Movie Review : Arrival (2016)
Denis Villeneuve is a French-Canadian movie director who took Hollywood by storm with his movie Incendies, nominated for Best Foreign Language Film in the 2011 Academy Awards. His subsequent projects Prisoners, Enemy and Sicario earned him a reputation for "smart" and accessible movies that everyone can enjoy to some degree. While "everyone" is anticipating Villeneuve's revival project Blade Runner 2049 due next year, his new and most ambitious Hollywood movie Arrival almost quietly debuted in theaters last weekend. Based on a short story titled Story of your Life by Ted Chiang, Arrival is somewhat of a polite "fuck you" to other mainstream movies of 2016, proving again that us Canadians have impeccable manners no matter what. I'm a big fan of movies that treat their audience like intelligent beings and Villeneuve's latest is just that.
So, Arrival begins with twelve spaceships inexplicably landing on different parts of our beautiful planet. Nobody knows who (or what) they are. Nobody knows what they want. Everybody is freaking out, looting stores and storing goods for the apocalypse. Another Saturday night on Earth. Expert linguist Louise Banks (Amy Adams) and theorical physicist Ian Donnelly (sexy hunk Jeremy Renner) are mandated to make first contact with the extraterrestrial pod that landed in Montana and establish dialogue with these beings from outer space. They are really good at their job and are making significant breakthroughs until communication starts breaking down between the nations where the spaceship landed. Someone got scared and shit hit the fan, so Louise and Ian need to figure out this seemingly impossible mystery before someone blows the planet to hell.
Arrival, like many other science fiction movies, explores the limitations of human knowledge and its repercussions. What makes it different from the others is: 1) its reflexive nature and 2) Denis Villeneuve maintains a self-aware dialogue with the audience throughout the movie that overrides the narrative. He keeps playfully challenging us by using images and symbols that challenge their conventional meaning. For example, Villeneuve uses the "light at the end of the tunnel" in the spaceship, which is a Judeo-Christian symbol for enlightenment. In Arrival, the light leads to a mystery, which leads to another mystery when solved, and * PSEUDO-SPOILERS * ushers another mystery that isn't solved when the movie ends. Denis Villeneuve plants several challenges to our knowledge/perception in the movie, but I chose this example because it addresses the movie's greater purpose, science nerds favorite subject: linearity.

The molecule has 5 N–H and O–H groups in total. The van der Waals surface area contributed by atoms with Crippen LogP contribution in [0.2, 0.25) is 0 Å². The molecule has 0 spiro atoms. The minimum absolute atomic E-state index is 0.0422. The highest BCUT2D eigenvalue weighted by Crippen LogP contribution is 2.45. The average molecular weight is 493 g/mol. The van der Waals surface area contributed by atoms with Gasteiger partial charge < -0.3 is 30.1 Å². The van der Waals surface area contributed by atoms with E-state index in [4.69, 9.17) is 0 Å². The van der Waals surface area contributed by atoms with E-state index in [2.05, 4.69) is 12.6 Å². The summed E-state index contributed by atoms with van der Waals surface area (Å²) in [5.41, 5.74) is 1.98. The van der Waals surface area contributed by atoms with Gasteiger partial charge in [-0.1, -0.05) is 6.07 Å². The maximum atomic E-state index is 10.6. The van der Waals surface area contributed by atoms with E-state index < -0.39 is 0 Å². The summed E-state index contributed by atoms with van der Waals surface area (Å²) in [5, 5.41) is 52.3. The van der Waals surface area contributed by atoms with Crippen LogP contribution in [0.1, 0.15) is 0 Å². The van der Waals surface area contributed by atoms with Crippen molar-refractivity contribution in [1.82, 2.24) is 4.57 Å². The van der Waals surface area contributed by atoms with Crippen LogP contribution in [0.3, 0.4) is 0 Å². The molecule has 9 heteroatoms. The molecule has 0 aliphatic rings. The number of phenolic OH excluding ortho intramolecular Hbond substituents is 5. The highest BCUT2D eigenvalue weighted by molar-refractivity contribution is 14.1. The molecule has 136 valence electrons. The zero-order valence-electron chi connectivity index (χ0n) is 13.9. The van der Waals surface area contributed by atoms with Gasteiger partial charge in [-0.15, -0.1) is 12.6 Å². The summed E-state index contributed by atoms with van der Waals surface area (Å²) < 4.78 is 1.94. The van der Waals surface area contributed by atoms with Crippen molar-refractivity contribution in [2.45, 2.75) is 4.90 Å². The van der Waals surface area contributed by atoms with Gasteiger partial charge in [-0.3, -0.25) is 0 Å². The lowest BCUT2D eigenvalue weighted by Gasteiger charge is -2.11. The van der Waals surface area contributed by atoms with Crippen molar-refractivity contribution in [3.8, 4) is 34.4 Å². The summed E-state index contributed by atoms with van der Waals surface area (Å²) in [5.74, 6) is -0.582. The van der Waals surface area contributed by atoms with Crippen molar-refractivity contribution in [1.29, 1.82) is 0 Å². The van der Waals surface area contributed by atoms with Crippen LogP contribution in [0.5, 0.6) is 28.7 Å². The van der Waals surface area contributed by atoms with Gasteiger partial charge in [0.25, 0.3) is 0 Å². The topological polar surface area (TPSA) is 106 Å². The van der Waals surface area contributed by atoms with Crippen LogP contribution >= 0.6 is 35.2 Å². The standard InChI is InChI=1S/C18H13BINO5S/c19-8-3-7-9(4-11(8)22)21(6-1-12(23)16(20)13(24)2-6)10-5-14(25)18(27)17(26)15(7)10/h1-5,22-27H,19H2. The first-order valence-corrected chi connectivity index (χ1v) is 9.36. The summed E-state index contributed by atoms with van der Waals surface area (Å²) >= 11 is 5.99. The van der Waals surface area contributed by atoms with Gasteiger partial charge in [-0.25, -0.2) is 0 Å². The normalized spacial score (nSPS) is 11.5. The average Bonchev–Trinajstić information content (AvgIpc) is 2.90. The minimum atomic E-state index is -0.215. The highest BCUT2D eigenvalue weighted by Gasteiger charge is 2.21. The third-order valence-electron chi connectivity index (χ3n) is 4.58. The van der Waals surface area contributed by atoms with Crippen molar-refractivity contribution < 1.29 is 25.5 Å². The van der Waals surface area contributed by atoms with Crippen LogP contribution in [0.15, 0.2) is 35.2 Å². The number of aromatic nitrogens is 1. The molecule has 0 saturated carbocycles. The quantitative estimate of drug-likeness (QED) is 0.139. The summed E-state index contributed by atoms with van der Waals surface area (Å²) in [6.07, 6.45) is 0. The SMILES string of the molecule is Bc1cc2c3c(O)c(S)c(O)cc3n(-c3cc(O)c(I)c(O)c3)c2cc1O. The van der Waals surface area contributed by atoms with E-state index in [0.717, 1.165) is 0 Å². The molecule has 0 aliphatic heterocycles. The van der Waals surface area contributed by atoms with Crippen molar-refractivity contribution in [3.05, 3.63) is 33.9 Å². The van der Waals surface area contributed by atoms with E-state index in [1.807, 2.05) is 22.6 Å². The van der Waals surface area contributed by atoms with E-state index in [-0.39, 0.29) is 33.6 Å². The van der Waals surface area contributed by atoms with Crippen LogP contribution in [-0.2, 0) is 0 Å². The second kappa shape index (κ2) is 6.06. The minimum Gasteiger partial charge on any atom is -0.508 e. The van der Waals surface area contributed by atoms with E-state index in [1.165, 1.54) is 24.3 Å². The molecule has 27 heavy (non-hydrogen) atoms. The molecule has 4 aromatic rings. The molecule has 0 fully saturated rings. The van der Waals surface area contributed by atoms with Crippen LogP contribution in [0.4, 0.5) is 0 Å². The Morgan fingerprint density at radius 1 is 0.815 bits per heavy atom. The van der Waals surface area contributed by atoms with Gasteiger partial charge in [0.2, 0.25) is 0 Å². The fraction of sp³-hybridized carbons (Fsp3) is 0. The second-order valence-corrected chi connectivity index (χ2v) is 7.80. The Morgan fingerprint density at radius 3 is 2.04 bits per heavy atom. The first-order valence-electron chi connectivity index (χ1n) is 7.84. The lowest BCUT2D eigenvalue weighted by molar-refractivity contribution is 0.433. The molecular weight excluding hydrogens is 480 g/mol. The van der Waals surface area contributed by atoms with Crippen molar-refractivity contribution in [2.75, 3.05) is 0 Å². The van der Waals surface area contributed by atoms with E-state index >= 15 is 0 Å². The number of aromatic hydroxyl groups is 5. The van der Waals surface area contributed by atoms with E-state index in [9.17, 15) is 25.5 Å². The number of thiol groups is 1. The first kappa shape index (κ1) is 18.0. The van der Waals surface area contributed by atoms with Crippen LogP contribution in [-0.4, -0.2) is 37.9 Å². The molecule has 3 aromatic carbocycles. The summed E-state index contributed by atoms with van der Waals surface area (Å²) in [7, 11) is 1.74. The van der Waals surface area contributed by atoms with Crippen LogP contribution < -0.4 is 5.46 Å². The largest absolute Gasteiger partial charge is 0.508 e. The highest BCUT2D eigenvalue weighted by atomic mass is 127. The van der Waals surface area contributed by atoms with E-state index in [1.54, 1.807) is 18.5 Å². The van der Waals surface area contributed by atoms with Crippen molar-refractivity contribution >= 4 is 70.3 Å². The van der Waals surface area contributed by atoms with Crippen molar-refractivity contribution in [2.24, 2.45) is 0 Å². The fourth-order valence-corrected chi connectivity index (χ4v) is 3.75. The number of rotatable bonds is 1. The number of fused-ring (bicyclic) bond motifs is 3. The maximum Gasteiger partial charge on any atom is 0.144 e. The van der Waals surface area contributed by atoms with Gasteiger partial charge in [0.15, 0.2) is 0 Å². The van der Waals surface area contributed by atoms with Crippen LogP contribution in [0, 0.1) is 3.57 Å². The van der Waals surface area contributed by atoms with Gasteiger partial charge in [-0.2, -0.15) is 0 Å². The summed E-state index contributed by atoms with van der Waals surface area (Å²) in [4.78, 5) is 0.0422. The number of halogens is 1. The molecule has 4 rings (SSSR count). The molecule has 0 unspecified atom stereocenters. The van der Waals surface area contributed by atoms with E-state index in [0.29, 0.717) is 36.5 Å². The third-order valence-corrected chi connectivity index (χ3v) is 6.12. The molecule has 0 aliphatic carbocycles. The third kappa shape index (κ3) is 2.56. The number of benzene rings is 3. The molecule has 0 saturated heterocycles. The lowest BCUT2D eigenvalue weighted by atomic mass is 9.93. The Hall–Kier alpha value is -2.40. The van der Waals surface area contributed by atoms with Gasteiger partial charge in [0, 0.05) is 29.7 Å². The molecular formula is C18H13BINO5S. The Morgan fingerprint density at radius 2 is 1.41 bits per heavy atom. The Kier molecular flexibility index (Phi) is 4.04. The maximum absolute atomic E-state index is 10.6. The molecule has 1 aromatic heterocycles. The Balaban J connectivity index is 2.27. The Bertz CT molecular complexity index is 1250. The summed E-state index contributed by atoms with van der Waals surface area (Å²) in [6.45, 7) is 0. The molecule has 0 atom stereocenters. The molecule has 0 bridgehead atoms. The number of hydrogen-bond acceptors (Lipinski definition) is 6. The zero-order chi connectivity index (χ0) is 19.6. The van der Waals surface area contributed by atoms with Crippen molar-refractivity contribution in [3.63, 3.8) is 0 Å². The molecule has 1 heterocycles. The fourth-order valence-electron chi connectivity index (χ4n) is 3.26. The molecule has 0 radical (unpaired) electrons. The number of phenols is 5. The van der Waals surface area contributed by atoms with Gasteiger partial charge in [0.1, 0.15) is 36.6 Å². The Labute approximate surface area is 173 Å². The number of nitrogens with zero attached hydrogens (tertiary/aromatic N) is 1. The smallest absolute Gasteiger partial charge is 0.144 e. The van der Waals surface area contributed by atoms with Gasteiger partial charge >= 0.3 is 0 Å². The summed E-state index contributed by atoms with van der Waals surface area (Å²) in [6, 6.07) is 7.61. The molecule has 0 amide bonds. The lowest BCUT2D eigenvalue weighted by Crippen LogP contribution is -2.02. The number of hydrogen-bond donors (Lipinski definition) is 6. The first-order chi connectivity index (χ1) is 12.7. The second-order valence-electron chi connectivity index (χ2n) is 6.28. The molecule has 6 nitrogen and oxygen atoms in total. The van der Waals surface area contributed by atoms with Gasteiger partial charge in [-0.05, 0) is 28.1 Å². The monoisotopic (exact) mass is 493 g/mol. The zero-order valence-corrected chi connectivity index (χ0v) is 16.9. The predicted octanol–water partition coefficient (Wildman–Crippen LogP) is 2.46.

The risky bet of Arrival is making a movie about the relationship between language and time that's both accessible and interesting to mainstream audience. I will try my best not to spoil the movie's plot here but it is complicated to discuss for reasons only people who have seen Arrival can possibly understand. It's not an elitist thing. On the contrary, it's better explain in Denis Villeneuve than anywhere else I've seen. Remember when everybody's favorite nihilist Rust Cohle said in the first season of True Detective that "time is a flat circle"? Everybody thought it was adorably cryptic and thoughtful. Arrival explores similar ideas, notably how our relationship with reality is mediated through our relationship to language, our tool we developed to conceptualize the world around us. Denis Villeneuve's victory is to have crafted a captivating movie that discusses greater truths and philosophical concepts when he could've simply split everything into a confrontation between good and evil, like the majority of mainstream storytellers do. Ted Chiang and screenwriter Eric Heisserer have their part to play in this unlikely success too.
Arrival has an unconventional narrative structure that WILL catch several moviegoers off guard. Denis Villeneuve flushes Joseph Campbell's monomyth (which a majority of big budget movies are based on) down the drain for two hours and it can be disorienting. Tension in Arrival is immediate and unevenly scattered throughout the movie, making it unpredictable. It's not an easy nut to crack by any means. It requires your active participation and won't feed you answers the way other movies would, but Arrival's message is ultimately empowering and enlightening. I've enjoyed it significantly more than Christopher Nolan's melodramatic space odyssey Interstallar. Denis Villeneuve's tenure in Hollywood is a breath of fresh air. His ideas are ambitious and push mainstream audience's boundaries. Arrival is by far his most ambitious project to date and I hope he'll keep getting bolder with time and success.